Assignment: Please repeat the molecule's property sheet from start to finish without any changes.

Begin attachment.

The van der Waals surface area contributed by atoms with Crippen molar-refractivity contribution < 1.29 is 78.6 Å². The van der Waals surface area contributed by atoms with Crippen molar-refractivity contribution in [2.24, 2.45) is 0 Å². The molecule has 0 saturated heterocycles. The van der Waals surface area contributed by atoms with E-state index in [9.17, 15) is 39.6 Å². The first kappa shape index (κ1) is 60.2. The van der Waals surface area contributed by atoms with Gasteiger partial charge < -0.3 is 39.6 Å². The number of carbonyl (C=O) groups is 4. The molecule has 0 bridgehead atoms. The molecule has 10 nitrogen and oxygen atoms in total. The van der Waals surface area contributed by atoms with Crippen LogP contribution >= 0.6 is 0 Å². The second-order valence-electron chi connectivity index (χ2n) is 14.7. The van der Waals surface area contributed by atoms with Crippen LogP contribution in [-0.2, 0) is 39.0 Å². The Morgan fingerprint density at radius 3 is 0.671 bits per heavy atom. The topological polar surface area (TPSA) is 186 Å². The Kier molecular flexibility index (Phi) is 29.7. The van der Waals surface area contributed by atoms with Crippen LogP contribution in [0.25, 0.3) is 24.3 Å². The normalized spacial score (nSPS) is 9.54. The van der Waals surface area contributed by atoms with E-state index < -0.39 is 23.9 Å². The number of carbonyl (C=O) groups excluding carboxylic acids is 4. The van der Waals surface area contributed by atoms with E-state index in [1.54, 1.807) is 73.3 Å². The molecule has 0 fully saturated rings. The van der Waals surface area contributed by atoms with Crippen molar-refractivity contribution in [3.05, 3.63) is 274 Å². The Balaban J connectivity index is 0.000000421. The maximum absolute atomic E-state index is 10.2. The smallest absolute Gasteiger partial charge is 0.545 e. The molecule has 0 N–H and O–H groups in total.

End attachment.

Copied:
The van der Waals surface area contributed by atoms with Crippen molar-refractivity contribution < 1.29 is 78.6 Å². The van der Waals surface area contributed by atoms with Crippen molar-refractivity contribution in [2.24, 2.45) is 0 Å². The molecule has 0 saturated heterocycles. The van der Waals surface area contributed by atoms with E-state index in [9.17, 15) is 39.6 Å². The first kappa shape index (κ1) is 60.2. The van der Waals surface area contributed by atoms with Gasteiger partial charge < -0.3 is 39.6 Å². The number of carbonyl (C=O) groups is 4. The molecule has 0 bridgehead atoms. The molecule has 10 nitrogen and oxygen atoms in total. The van der Waals surface area contributed by atoms with Crippen LogP contribution >= 0.6 is 0 Å². The second-order valence-electron chi connectivity index (χ2n) is 14.7. The van der Waals surface area contributed by atoms with Crippen LogP contribution in [-0.2, 0) is 39.0 Å². The Morgan fingerprint density at radius 3 is 0.671 bits per heavy atom. The topological polar surface area (TPSA) is 186 Å². The Kier molecular flexibility index (Phi) is 29.7. The van der Waals surface area contributed by atoms with Crippen LogP contribution in [0.25, 0.3) is 24.3 Å². The normalized spacial score (nSPS) is 9.54. The van der Waals surface area contributed by atoms with E-state index < -0.39 is 23.9 Å². The number of carbonyl (C=O) groups excluding carboxylic acids is 4. The van der Waals surface area contributed by atoms with E-state index in [1.54, 1.807) is 73.3 Å². The molecule has 0 fully saturated rings. The van der Waals surface area contributed by atoms with Crippen molar-refractivity contribution in [3.05, 3.63) is 274 Å². The Balaban J connectivity index is 0.000000421. The maximum absolute atomic E-state index is 10.2. The smallest absolute Gasteiger partial charge is 0.545 e. The molecule has 0 N–H and O–H groups in total.